For the airports that are Alternate and Provisonal, those Jeppesen charts are in a two-volume bound manual that Jeppesen publishes.

The airline has an employee at each major base, whose sole job is to update the aircraft library manuals and to replace the Alternate/Provisional Jeppesen manual when a new one is received. When a plane pulls in, they cart an entire set of manuals out to the airplane, swap out manuals if needed and replace the Jeppesen Alternate and Provisonal Route Manual, if needed.

The entire Jeppesen Manual removed from the aircraft is discarded into the trash whether it was used or not. The removed aircraft manuals are brought back to that employee's cubicle, where it is updated by that employee and it gets recycled to the next aircraft.


The other way I have seen it:
The pilots carry all the manuals, and the aircraft doesn't have any manuals, so your job wouldn't exist as there are no manuals to replace. I've also seen at another airline, where each pilot carries half the Jeppesen route manual, captain carries A-M, first officer carries N-Z. In both cases, the aircraft doesn't have a route manual for you to update.

I've seen Comair regional aircraft with the "Alternates Brick" a shrink-wrapped package of charts for the alternates/provisional airports. (Kind of like, open in case of emergency, and instructions on what to do with the brick after it's opened, but before it's replaced by a new one.) Their pilots carried the charts for their regular airports. When a new revision brick arrives and replaces the old brick, the old brick is discarded.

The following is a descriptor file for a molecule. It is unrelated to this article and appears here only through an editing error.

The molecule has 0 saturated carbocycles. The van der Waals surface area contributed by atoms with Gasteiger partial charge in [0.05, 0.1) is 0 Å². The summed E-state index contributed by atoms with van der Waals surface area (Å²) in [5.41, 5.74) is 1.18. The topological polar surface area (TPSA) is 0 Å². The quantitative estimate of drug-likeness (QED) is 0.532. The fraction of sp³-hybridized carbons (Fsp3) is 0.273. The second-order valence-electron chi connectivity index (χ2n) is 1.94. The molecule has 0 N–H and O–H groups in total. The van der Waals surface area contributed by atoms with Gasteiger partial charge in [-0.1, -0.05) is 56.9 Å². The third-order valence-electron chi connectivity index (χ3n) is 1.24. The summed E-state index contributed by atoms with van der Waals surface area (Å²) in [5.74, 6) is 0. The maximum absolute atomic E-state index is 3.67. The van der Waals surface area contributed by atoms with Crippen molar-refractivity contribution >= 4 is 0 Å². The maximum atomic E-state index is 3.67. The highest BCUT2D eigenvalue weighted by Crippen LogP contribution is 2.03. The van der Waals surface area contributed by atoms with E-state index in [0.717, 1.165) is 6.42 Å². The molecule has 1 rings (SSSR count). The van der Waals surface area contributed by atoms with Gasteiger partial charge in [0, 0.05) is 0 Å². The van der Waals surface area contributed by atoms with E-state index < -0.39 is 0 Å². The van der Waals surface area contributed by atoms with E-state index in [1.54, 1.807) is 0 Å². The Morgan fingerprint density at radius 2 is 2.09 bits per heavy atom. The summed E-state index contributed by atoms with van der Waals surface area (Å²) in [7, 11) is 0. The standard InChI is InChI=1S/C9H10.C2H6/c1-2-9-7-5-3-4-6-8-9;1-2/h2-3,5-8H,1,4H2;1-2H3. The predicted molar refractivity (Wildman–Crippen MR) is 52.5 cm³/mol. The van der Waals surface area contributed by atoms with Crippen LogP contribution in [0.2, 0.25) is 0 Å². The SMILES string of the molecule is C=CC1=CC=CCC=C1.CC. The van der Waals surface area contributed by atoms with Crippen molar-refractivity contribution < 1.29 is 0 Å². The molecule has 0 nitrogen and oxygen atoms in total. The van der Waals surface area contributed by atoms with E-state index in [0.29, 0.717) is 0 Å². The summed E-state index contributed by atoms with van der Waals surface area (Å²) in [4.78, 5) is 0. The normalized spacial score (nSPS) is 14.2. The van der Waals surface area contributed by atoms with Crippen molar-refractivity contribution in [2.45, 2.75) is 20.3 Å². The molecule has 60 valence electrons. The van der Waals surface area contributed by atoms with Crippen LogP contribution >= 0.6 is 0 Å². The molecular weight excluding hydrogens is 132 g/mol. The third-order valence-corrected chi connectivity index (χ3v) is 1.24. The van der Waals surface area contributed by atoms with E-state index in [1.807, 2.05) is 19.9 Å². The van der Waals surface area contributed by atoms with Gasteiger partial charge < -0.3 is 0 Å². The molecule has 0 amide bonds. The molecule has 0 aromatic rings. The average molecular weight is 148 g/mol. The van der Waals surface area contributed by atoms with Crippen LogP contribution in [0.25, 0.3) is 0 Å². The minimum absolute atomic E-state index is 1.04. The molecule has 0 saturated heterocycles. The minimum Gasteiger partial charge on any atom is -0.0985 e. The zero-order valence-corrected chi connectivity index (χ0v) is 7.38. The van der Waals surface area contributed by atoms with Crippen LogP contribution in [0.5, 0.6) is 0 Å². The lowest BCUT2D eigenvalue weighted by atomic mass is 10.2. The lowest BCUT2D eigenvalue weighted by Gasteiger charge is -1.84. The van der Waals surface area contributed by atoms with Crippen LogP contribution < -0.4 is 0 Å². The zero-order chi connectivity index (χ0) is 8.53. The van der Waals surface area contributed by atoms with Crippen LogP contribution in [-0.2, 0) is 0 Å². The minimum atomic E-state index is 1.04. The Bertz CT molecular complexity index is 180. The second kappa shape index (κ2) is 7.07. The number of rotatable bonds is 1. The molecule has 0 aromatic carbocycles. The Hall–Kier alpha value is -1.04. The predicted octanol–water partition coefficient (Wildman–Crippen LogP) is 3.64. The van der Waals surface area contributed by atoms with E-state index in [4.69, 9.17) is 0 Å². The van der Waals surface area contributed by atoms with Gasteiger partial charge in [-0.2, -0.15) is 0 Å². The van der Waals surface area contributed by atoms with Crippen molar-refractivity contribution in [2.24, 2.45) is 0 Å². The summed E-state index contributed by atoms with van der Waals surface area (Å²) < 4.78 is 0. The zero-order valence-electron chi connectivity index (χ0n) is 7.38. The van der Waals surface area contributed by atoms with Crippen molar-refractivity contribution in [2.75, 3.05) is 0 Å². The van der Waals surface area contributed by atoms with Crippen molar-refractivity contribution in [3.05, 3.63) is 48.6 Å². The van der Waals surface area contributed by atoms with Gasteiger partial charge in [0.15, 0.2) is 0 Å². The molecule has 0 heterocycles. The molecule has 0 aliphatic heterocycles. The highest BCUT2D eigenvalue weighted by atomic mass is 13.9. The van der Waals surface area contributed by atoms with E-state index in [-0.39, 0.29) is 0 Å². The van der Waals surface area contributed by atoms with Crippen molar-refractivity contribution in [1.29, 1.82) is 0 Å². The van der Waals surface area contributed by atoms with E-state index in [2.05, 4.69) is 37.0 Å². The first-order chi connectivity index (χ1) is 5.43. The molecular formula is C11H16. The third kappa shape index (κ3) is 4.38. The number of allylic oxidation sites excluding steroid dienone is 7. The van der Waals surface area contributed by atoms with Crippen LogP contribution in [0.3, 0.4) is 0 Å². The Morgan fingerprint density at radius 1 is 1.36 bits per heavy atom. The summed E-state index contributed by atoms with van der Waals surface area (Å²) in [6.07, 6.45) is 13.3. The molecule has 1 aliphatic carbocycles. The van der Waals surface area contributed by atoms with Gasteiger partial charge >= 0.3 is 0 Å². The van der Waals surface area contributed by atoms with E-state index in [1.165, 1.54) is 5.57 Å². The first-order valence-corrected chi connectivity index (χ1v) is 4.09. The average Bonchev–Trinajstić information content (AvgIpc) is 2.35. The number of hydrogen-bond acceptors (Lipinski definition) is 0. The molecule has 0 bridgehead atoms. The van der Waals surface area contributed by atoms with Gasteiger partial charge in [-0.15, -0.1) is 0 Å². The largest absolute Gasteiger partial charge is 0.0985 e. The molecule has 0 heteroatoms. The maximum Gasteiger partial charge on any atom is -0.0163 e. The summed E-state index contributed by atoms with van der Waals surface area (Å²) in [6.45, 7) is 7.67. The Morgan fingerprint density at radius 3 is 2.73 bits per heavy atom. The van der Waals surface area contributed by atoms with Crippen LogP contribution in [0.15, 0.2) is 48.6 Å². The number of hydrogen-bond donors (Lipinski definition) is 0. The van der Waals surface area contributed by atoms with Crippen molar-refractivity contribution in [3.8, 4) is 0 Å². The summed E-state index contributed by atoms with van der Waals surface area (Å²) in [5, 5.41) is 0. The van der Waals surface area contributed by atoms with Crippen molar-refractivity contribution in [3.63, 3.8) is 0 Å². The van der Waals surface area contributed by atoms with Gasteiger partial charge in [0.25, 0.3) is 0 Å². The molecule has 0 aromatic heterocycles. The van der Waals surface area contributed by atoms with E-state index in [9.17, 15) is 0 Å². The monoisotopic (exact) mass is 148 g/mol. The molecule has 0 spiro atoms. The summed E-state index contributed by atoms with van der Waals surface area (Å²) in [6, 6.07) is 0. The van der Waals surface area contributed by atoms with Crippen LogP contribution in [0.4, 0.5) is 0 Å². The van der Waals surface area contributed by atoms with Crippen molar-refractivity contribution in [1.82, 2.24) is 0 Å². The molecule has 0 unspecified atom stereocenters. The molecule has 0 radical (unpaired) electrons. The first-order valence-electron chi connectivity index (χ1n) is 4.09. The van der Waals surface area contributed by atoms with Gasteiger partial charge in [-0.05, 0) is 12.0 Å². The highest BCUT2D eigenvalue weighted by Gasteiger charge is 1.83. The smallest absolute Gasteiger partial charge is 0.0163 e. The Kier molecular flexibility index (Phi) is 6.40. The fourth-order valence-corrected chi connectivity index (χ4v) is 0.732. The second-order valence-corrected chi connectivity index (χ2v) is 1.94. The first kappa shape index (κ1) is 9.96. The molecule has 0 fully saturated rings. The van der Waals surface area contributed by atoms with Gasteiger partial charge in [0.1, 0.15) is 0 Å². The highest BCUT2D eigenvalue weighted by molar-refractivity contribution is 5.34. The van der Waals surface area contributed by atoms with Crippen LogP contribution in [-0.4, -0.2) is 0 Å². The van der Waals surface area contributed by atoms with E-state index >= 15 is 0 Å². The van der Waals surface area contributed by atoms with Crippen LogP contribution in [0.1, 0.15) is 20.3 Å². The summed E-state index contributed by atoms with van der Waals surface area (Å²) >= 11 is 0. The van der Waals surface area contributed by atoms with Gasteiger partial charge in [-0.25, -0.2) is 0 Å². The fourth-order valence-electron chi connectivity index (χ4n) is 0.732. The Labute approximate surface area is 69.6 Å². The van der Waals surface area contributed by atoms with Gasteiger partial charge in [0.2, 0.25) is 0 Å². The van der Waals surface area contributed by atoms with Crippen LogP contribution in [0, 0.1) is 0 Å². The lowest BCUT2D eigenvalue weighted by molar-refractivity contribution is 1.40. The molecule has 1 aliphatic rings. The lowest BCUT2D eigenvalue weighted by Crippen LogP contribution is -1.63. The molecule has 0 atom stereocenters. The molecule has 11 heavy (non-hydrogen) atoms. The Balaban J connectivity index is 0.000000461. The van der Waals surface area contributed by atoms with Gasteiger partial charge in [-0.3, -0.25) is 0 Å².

Either way there are no Jeppesen manuals to update with the Alternate/Provision Route Manual / Alternates Brick. You just unpack the new manual from the box Jeppesen sends it in, go out to the airplane, put it in the library, pull the old manual out and throw it away in the trash can before the aircraft cleaner empties the trash from the galley.

[Edited 2015-02-28 09:40:09]
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alasizon
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RE: Route Manuals At Large Airlines

Sat Feb 28, 2015 6:49 pm

For OO, a master set is kept with an aircraft and if there is a flight that isn't normally planned, someone brings out a new set of charts. At PHX, this is the responsibility of AirServ and before the first flight of the day, any charts that need to be changed out are.
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Starlionblue
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RE: Route Manuals At Large Airlines

Sat Feb 28, 2015 10:41 pm

Quoting Jagflyer (Thread starter):
My question to those in A.Net who are pilots or who deal with the route manuals are how are they handled at your company? Considering the amount of destinations some of the larger carriers fly to, how do the pilots who are issued sets of manuals able to keep a full inventory of all airports that their aircraft type fly to? Obviously the sets are tailored to the types of routes the crew may fly (ie. a regional-jet pilot would not have charts for destinations only reachable by the 777 and vice versa).

I'm not even on airliners and I dumped dead tree manuals after my first 50 hours or so. EFBs start around $75/year (ForeFlight Basic) plus the cost of an iPad Mini so not really a big expense, and multipilot licenses for the Pro version are less than $150/year/pilot.

The convenience and ease of use is on a whole other level.
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flyDTW1992
Posts: 1053
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RE: Route Manuals At Large Airlines

Sat Feb 28, 2015 10:53 pm

At the large US regional carrier I recently interned at, each pilot previously had a set, but they've now transitioned to iPads/Jeppesen FliteDeck Pro for each pilot.